Review of The Roanoke Girls, by Amy Engel

The big family secret of the Roanoke’s should be transparent even to the least sophisticated reader well before half-way into the story, tho’ its enormity in stretching to three generations may @ 1st be difficult to swallow. My favorite line in the entire book was: “He’s not a pervert. He waited till I was fourteen & could decide for myself!” As the bad stuff involved neither domestic violence, abduction & false-imprisonment, or small chidren, none of my personal triggers got tripped. But some readers may have a problem. In the idiom most of the characters employ in this book, this is one f-bombed-up family! Also, I fear I am becoming very tired of books with two time lines, in this case eleven years apart, esp. when they have the same narrator, because of course character telling the foreground story also knows everything that happens in the backstory, but has to keep it hidden till the back story gets there. I think if the backstory had been the whole story it would have been a better & more suspenseful book. But it would have been less convoluted & could not have as nearly approached tragic stature.

Essentially, the backstory is what happened to the 16 y/o Lane, who is sent to her grandfather’s farm in western Kansas after her mother committed suicide in New York, where she gets to know her look-alike cousin Allegra. In the fore-story eleven years later, Lane is summoned back to the farm by grandfather because Allegra had disappeared, so the mystery is what happened to her & why. Lane renews her relationship with teenaged boyfriend Cooper as well as Allegra’s old heart-trob Tommy, now an unhappily married cop, & delving deeper into family history which most readers will long since have figured out.
Plot: Mostly I listened on audio. For an e-book, this one is shamefully overpriced so that getting someone else to read to me while I drove was a better deal. Because I was using an iPhone as an audio player and every time you pick up an iPhone you can jump several chapters ahead or behind with0ut realizing it, it became esp. obvious that this book is a jelly fish structurally; it doesn’t much matter where in the story any incident occurs, as you already have long ago figured out the family secret anyway—whether it’s being foreshadowed or back-shadowed is immaterial. A trifle tedious but saves you the trouble of keeping the plot straight, the little there is. Except for finding out what happened to Allegra, absolutely everything that happens in this book was totally what a reader expects, including what happens to Lane in the end.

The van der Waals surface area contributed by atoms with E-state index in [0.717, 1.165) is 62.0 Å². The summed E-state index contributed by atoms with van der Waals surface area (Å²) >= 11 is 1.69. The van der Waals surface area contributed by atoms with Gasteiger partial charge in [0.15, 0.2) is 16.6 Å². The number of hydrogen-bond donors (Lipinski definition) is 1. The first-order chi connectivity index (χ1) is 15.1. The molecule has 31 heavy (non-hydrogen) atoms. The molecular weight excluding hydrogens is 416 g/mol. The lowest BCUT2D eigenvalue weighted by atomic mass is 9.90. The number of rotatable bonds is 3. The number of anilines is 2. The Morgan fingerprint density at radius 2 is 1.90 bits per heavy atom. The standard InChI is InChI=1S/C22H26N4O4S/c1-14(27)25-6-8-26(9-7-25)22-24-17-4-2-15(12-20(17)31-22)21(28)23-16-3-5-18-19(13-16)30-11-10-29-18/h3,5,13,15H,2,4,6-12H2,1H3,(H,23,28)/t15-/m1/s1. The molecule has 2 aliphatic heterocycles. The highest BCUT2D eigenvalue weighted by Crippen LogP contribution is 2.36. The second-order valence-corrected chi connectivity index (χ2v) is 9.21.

Setting: If you’ve ever driven on a two-lane blacktop in the American Midwest beyond the 100th parallel of longitude, you’ve seen Osage Flats (unless you blinked). It makes the Australian town in Jane Harper’s The Dry seem a metropolis in comparison. This is really the boonies.
Characters: Growing up in such an abusive & dysfunctional family leads to a Dead Sea level of self-esteem. There is no need to comment on liking the characters; it is impossible to dislike them as much as they hate themselves. So strangely I became fond of both Lane & Allegra. I admired Lane’s honesty & Allegra’s courage in making the best she could of what most of us would find an impossible situation.
Style: Characters throw lots of f-bombs but generally observe the common convention that when referring to the activity which f-bombing literally denotes, they substitute the euphemism “sleeping with” instead. I admired Lane’s exceptional literalism. But though Lane’s style features poetic metaphors & descriptions, “f-bombed up” and “excrementy” are the closest she can come to an artistic description of the tragic dimension of the human condition, what she saw when she gazed into the abyss. Allegra however made her home there.
So despite being repetitious & boring, The Roanoke Girls almost achieves the level of full-blown tragedy because however squalid & unnatural the relationships, they were in their own way loving as well as lethal. It’s the kind of story you could imagine belonging to Classical mythology, to being the plot of a Euripidean tragedy, with rather a bit more bloodshed. It’s not the book the publishers ballyhooed, and priced, either artistically or sensationally. But it’s almost worth the time to read it if you get it from the PL.

2 thoughts on “Review of The Roanoke Girls, by Amy Engel

  1. A brilliant review Bill – I haven’t read the book because I think I guessed what it was all about from some of the reviews but your review certainly made me chuckle – especially the part about the euphemism used instead of for what the f-bomb actually denotes.


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